Spring is great for creating flexible applications by assembling loosely coupled components using XML. Here’s a simple Spring configuration file:
<bean id="hello" class="example.HelloWorldBean" />
Except that now you have to go back to your context assisted IDE and write some Java to launch it!
Here’s my previous password passed to Spring example run from Oddjob:
Run as a GUI, Oddjob provides a simple form for entering properties including a password prompt.
I previously presented a
CustomPropertyConfgurer that allows properties outside of Spring to be accessed from within Spring. The article was syndicated by DZone where a reader noted that in fact the Spring class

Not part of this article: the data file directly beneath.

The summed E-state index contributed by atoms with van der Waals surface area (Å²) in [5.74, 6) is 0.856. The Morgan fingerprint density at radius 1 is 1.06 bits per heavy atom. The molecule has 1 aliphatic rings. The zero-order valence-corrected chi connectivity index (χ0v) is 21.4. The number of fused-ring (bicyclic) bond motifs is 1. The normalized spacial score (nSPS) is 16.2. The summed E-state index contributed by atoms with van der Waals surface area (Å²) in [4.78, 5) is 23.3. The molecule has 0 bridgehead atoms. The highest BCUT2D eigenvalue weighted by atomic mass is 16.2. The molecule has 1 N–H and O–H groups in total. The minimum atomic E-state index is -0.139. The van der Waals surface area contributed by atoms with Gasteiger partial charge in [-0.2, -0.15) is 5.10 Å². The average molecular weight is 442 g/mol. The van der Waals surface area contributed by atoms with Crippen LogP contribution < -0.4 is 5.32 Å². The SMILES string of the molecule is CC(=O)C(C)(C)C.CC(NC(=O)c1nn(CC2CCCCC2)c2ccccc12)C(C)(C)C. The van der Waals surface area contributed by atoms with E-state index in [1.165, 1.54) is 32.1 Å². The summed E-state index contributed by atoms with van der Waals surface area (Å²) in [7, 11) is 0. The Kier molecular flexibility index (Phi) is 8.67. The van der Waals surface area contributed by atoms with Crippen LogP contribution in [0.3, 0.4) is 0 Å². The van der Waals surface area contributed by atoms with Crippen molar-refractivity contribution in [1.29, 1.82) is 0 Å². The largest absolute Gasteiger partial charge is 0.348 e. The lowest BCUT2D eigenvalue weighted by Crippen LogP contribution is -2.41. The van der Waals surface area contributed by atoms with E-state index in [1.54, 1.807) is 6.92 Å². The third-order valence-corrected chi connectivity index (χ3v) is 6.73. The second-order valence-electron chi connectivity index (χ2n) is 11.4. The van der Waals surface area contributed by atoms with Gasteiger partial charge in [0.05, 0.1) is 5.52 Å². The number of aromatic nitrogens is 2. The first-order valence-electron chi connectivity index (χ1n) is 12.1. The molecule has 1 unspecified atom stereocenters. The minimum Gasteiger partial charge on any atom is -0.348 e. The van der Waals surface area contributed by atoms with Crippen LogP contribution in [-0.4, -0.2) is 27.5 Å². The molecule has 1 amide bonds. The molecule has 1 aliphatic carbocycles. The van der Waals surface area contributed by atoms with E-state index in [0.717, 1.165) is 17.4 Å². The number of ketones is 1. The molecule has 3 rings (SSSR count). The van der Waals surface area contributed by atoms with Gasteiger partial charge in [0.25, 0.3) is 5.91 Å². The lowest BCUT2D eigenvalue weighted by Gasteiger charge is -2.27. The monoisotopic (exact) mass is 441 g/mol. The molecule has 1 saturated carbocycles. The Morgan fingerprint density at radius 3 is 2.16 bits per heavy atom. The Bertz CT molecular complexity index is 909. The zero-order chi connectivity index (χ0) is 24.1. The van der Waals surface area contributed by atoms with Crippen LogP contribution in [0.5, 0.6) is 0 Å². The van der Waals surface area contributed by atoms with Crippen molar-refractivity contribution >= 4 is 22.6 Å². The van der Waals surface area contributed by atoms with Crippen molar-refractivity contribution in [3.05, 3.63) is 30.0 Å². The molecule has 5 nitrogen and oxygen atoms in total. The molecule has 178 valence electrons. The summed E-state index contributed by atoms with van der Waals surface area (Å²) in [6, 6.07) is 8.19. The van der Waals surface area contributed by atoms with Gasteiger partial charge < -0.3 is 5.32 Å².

PropertySourcesPlaceholderConfigurer has a
setProperties method, and so for my particular example, the
CustomPropertyConfigurer was redundant.
(Please note there as a postscript to this post: A Simpler Custom Property in Spring)
<context:property-placeholder> is a really easy way to provide property replacements in Spring configurations with values from a standard Java Properties file. But what if you don’t want a property hard coded into a file – a clear text password for instance? Spring provides all the bits and pieces to write your own property replacement. Let me introduce my
I’ve been working through the Spring Batch Getting Started page using the SpringSource Toool Suite (STS). Here’s a brief summary of some of the ‘fun’ I had ‘Getting Started’.